Universal Design for Learning (UDL) is a pathway for education and learning that removes obstacles to learning, creating an optimal environment for success in the classroom. UDL promotes equal opportunity for all students to succeed. The goal of UDL is to overcome barriers to learning by employing diverse teaching methods and providing flexibility in the classroom, capitalizing on each student’s strengths and identifying individual learning needs.
In many contexts, community-driven organizations offer girls in difficult circumstances a source of hope and chance at education by paying school fees, providing spaces for daycare, and taking on cases of gender-based violence by seeking legal justice on girls’ behalf. Community-driven organizations can also protect girls from female genital mutilation and early marriage and can support girls to develop and restore their power and agency through continuous training sessions. And that’s just the beginning.
Lissy Moskowitz and Victoria Egbetayo, GPE Secretariat,
Whether you are parenting a 12-year-old girl in Los Angeles whose reading skills have slipped during this exhausting year of Zoom school or in a remote Zambian village where she is trying to learn from educational radio broadcasts while doing chores, the last year has shown both the value and vulnerability of our education systems. Whether in LA or Zambia, this has been our shared reality, exacerbating pre-exiting inequities. And without prioritizing education in the COVID recovery, societies will become even more unequal and fragile. We need a new type of global solidarity and international cooperation.
Shreyan Acharya is a MA student in Development Studies at the Institute of Development Studies, University of Sussex. He shares a keen interest in the Education sector and previously volunteered with Teach for India and worked briefly with Stones2Milestones. He is presently a member of the student-led Education Hub and wants to explore his interest in filling the gaps in the education space.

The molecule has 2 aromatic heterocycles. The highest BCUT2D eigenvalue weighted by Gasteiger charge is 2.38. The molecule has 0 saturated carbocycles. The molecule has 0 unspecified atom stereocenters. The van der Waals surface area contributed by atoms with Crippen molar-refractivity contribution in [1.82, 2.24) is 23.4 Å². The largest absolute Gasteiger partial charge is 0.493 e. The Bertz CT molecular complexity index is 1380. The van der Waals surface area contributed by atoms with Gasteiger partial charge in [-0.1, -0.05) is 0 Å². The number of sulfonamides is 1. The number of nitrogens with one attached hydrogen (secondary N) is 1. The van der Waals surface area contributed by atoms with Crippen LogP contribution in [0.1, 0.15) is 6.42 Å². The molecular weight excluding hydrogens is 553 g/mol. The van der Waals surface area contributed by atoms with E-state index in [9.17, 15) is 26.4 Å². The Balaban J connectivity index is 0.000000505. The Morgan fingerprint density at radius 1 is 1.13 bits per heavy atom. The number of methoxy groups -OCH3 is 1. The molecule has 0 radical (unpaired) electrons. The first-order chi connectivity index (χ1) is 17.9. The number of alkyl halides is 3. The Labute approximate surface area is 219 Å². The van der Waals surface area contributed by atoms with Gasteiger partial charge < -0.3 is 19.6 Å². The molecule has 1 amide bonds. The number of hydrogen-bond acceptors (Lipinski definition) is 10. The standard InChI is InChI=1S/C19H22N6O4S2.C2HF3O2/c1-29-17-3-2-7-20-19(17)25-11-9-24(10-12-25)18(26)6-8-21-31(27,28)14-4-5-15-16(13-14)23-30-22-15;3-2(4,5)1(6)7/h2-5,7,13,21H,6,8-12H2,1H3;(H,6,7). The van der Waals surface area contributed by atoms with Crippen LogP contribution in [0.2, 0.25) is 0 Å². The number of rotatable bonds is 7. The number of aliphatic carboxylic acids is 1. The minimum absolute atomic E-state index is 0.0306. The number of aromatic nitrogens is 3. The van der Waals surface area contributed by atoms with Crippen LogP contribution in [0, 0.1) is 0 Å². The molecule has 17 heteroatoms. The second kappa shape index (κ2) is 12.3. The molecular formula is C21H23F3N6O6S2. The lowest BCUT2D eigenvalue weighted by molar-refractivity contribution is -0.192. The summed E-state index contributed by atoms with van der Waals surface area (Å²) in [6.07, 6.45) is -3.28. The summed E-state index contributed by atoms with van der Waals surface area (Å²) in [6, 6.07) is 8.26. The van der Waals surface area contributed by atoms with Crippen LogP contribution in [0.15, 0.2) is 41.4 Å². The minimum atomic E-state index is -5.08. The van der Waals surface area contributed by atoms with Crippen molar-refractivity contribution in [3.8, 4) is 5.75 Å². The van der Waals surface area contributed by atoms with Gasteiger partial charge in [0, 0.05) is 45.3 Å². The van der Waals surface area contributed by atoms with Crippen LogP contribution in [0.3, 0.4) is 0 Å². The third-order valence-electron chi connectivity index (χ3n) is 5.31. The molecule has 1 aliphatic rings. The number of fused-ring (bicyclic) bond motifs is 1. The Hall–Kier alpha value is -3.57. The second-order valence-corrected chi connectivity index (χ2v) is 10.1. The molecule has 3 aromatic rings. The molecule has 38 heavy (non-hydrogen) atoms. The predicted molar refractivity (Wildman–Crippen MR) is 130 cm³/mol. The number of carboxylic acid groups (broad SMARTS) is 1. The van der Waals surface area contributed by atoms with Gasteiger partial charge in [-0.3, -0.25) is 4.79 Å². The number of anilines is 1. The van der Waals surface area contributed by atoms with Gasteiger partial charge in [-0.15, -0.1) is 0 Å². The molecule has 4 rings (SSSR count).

The global education crisis has been going on for decades. Hundreds of millions of children are out of school all over the world. Lack of access to resources or living in conflict areas are two of the overarching reasons. Many organizations have been working on the ground in every corner of the world to get children an equitable, quality education. So why haven’t we achieved that goal yet?
School closures during COVID-19 have impacted the learning and social emotional well-being of a generation of students. According to UNESCO, 192 countries implemented some sort of school closure over the past year, affecting over 90% of learners worldwide at some point during the pandemic. The consequences will be immense and long lasting.
As the education sector learns from the pandemic, it is clear that we cannot afford to leave another generation of children behind. The struggle of children with disabilities to realise their right to education continues. Removing barriers to access and thrive in education is an imperative that requires cross-sectoral collaboration and investment.
The COVID-19 pandemic has impacted the education of over one billion people, including many of our most marginalized being impacted the most; this includes–but is not limited to: girls, children with disabilities, and children in conflict settings. Many of these children already faced challenges to access quality, inclusive education prior to the pandemic, which has now exacerbated these problems. On March 31, we co-hosted an event, in conjunction with the Civil Society Policy Forum during the World Bank/IMF Spring Meetings, that discussed the issue of education financing during COVID-19 response and recovery to reach the most marginalized.
Inclusive Education and Early Childhood Community of Practice members Salzburg Global Seminar, Humanity & Inclusion, Amal Alliance, and GCE-US jointly organized a workshop on March 1, 2021, Zero Discrimination Day, that looked the teacher training and inclusive education. The interactive workshop featured speakers from the UNESCO Global Education Monitoring (GEM) Report, Carey Institute for Global Good, UNICEF, World Learning, and the Wellbeing Project.